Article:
Trayce Jackson-Davis continues to shine on and off the court

  • 02/04/2023 9:39 pm in

After the death of former Purdue big man Caleb Swanigan in June, Trayce Jackson-Davis sent a text of care and consideration to Boilermakers head coach Matt Painter.

“It just kinda shows you what’s inside of him,” Painter said Saturday of IU’s star forward. “Trayce is fabulous. Just a great person and a great player…he’s a super, super person.”

Jackson-Davis’ profile has only risen since his time at Indiana began. On top of being one of the most electrifying players in college basketball, he’s grown into a leader. The senior is never caught up in drama or off-the-court trouble and has been the program’s poster boy for years.

Painter and Purdue heavily recruited TJD out of high school. Eventually, he chose Indiana. Although, he hadn’t beaten the Hoosiers arch-rival until last season. He and his Hoosiers did it again at Assembly Hall this year.

In Saturday’s 79-74 win over No. 1 Purdue, the two All-Americans down low were the headline coming into the game and after.

Jackson-Davis and Zach Edey combined for 58 points and 25 rebounds. It was clear who the best two players on the floor were. And it wasn’t really close. Edey’s positioning and ability to use his body made it almost impossible to guard his 7-foot-4 frame when he caught the ball. Jackson-Davis efficiently passed out of double teams and stretched the floor off the dribble. He also ran the floor and used his athleticism.

When Edey was out of the game, the physicality and strength of Jackson-Davis shined. But no one should fault him for struggling defensively against Edey. TJD’s recovery defense continued to be excellent. He finished with five blocked shots.

If you remember last season’s Purdue-Indiana game in Bloomington, both Jackson-Davis and Edey didn’t exactly leave their claw marks on the box score. TJD found himself in foul trouble early on and only logged 12 minutes of action and made one field goal. Edey scored 12 points on only six shot attempts.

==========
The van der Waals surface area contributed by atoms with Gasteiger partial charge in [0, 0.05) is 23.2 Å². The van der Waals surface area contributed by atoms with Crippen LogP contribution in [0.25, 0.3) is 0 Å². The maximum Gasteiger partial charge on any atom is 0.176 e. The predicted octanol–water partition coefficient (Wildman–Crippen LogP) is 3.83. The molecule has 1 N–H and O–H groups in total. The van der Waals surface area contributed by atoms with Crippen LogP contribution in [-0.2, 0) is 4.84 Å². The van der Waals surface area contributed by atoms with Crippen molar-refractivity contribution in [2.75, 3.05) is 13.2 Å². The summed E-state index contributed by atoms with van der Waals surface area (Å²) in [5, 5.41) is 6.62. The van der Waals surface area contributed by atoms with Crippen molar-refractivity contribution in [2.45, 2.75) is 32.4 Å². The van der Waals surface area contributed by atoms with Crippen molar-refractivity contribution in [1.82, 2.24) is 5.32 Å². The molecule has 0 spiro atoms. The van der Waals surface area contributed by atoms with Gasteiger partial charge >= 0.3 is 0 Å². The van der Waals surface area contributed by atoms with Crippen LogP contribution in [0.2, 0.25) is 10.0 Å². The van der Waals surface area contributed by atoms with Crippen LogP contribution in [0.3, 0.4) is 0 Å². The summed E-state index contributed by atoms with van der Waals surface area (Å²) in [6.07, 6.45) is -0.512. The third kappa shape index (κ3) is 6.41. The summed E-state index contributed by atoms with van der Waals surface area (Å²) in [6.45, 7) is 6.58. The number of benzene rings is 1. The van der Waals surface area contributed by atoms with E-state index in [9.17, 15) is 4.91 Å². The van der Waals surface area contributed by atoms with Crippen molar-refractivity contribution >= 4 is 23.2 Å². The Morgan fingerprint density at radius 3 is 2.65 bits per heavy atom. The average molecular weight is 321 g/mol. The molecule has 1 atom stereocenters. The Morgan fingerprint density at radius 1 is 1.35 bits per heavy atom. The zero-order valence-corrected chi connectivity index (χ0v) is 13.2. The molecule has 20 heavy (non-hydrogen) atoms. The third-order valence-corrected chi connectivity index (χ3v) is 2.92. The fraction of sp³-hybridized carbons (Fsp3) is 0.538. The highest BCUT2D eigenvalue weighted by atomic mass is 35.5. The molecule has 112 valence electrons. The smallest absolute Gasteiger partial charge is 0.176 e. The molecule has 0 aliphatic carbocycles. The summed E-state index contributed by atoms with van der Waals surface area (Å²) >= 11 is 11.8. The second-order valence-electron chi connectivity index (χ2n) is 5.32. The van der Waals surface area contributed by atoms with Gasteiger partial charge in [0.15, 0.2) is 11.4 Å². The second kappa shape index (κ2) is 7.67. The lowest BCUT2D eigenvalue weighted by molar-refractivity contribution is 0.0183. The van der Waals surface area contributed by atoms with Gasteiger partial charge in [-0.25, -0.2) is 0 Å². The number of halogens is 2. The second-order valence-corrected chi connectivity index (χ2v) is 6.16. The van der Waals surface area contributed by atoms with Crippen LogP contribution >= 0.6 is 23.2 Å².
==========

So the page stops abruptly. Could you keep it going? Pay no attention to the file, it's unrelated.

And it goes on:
Last season’s rivalry matchup in Assembly Hall was dominated by guard play. This season, the post held the spotlight. Sometimes the hype of a matchup like TJD vs. Edey can be too much for the matchup itself to live up to. But on Saturday, it did.

“Well again, Edey and Trayce are two of the top players in the country, I think. And they showed that tonight,” Mike Woodson said postgame.

Jackson-Davis’s emergence and consistency in areas other than rim protection and scoring have stood out. It’s propelled him into higher NBA draft consideration and national player of the year contention.

“His decision-making when he first started when you doubled him was just okay. And now he’s gotten where he’s really good,” Painter said. “But tonight he was physical. When he made move and he did stuff, our guys were bouncing off of him, I mean it was impressive. He’s got a bright future. There’s some really really intelligent NBA people out there that understand that. So you can look at those mock drafts or whatever, but he’s gonna spend a long time in the NBA.”

With less than five minutes to go in the first half and an 11-point Hoosiers lead, TJD was fouled in the post by Edey and muscled the ball in. And-one. Then, he stalked and trotted around the perimeter.

It feels like every game Jackson-Davis has the confidence that he’s the best player on the floor. Whether he’s against a 7-foot-4 Zach Edey or not, he owns the paint. And he acts as if he knows it.

If Indiana is to be a second-weekend team in the NCAA tournament, its All-American will have to continue along with his current form. Based on his recent stretch of stellar play, Jackson-Davis doesn’t appear to be slowing down anytime soon. As dominant as he’s been on the floor, he also continues to lead off the floor, as evidenced by the text he sent Painter over the summer. That type of leadership exemplifies why Jackson-Davis is a star the program can be proud of.

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